Glacier simulation sheds light on accident after 88 years

The three hikers set off to Konkordiaplatz where three smaller glaciers converge

The three hikers set off to Konkordiaplatz where three smaller glaciers converge to compose the Aletschgletscher ( David Haberthür, Flickr).

In March 1926, four young men failed to return from their ski tour on Aletschgletscher. Working on the basis of where their remains were found, a mathematician and a glaciologist are now attempting to reconstruct what happened.

At midday on a March day in 1926, four men, three of whom were brothers, met at Hollandiahütte above Aletschgletscher. According to eyewitness accounts, they set off in the afternoon to Konkordiaplatz where three smaller glaciers converge to compose the Aletschgletscher. This was the last time that anybody saw them alive.

Lost in the ice for 86 years

The remains of the three brothers were found 86 years later by two British mountaineers. Working on the basis of where the bones were found, mathematician Guillaume Jouvet from the research group of Professor Ralf Kornhuber at Freie Universität Berlin and Glaciology professor Martin Funk from ETH Zurich have used a computer model to retrace the location at which the men must have lost their lives and been absorbed by the glacier. The reconstruction suggests that they froze to death. There is still no trace of the fourth man.

While completing his doctoral thesis at the EPF Lausanne in 2010, Jouvet worked together with ETH professor Funk and other glaciologists to develop a computational model that for the first time allowed to reproduce the three-dimensional flow characteristics of the glacier. The model also provides details on the speed of the glacier and its growth and shrinkage over time. Using this state-of-the-art model, they initially reconstructed the past of Aletschgletscher and simulated its future development in a changing environment. The researchers have now used the model to retrace the path taken by the remains of the brothers as they were carried along by the ice mass. This allowed them to localise the area in which the mountaineers must have disappeared, and to demarcate an area of 1,600 by 300 metres.

Brothers were disoriented as they froze to death

The site identified is in the area of the Grosser Aletschfirn, in the valley north of the Hollandiahütte, leading the researchers to conclude that the men had become disoriented. During the afternoon of 4 March 1926, a snow storm set in that lasted three days. According to the researchers, it can thus be assumed that the men froze to death. Heavy snowfall that covered the missing brothers might be the reason why they were not found despite an intensive week-long search. According to measurements, the snow that fell after 4 March had not melted by the time the following winter set in.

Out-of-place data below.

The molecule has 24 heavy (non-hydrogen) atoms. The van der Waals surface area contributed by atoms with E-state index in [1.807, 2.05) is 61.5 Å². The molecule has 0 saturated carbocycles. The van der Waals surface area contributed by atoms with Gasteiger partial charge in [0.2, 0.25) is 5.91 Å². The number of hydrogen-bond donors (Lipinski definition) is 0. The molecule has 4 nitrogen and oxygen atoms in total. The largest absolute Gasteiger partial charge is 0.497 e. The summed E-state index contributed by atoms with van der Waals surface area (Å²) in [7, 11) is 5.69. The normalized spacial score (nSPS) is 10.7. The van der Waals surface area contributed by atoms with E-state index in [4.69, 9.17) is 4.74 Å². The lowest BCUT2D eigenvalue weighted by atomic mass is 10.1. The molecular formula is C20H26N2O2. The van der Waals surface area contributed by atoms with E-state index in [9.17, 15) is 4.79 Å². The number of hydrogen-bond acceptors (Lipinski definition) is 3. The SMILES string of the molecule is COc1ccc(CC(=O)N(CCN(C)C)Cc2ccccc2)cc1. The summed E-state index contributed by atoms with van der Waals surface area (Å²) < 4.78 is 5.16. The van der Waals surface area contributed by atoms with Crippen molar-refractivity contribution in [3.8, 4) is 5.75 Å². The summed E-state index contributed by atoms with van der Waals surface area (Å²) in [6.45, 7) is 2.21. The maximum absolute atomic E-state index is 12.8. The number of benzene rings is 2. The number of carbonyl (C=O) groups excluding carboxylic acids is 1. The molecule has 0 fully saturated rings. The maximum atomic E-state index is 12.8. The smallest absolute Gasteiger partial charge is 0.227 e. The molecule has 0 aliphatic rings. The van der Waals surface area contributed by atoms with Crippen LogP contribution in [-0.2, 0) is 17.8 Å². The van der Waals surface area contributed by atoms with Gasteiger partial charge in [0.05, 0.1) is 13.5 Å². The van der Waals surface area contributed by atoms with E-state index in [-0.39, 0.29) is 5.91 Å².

Buried below more than 250 metres of ice

The ice-flow model used by the researchers calculated that the bodies must have been transported in the ice over a total distance of about 10.5 kilometres at an average speed of 122 metres a year. The reconstructed line of movement reveals that they were buried some 250 metres below the surface of the glacier in 1980. At around 20 bar, the pressure exerted on the bodies was 20 times greater than atmospheric pressure, as indicated by the deformed bones, the researchers write. The bodies finally reached Concordia sometime after 1980. Their line of movement then moved to the right and, as the speed diagram illustrates, the speed at which they were transported by the glacier increased to up to 200 metres a year.

Had the bodies been found at the time they were released by the glacier, they would have been discovered in a mummified state, as was the case with the discovery of Ötzi in 1991. A forensic examination of the bones was unable to provide precise details on how long the bodies had already been at the surface before being found. In addition to other areas of uncertainty, this is another possible source of error that has to be taken into account when reconstructing the location of where the mountaineers lost their lives. Funk emphasises that this is one reason why an area and not a specific point has been identified in which it is thought that the bodies were immersed in the ice.

The researchers were able to minimise further uncertainties in the modelling by varying the underlying parameters. "The different simulations also confirmed the accuracy of our model published in 2011," says Jouvet. Only the parameters applied in the researchers’ model would have been able to retrace a reasonable and realistic course of movement.

Solving other cases with simulations

This unconventional method of testing the simulation of the glacier’s movement came about somewhat by chance. With the discovery of the bones, Funk saw an opportunity to validate the model presented in 2011. It was clear that if the model was accurate, it would also be possible to reconstruct the area in which the brothers disappeared into the glacier. Funk and Jouvet hold out the possibility that they may be able to help in solving other cases; for example, the Dakota C-53 US military aircraft that crash-landed on the Gauligletscher in the Bernese Alps on 19 November 1946 and which subsequently disappeared. With the help of the simulation, the researchers may be able to forecast when the military aircraft will be released from the glacier.

Simone Ulmer

This site uses cookies and analysis tools to improve the usability of the site. More information. |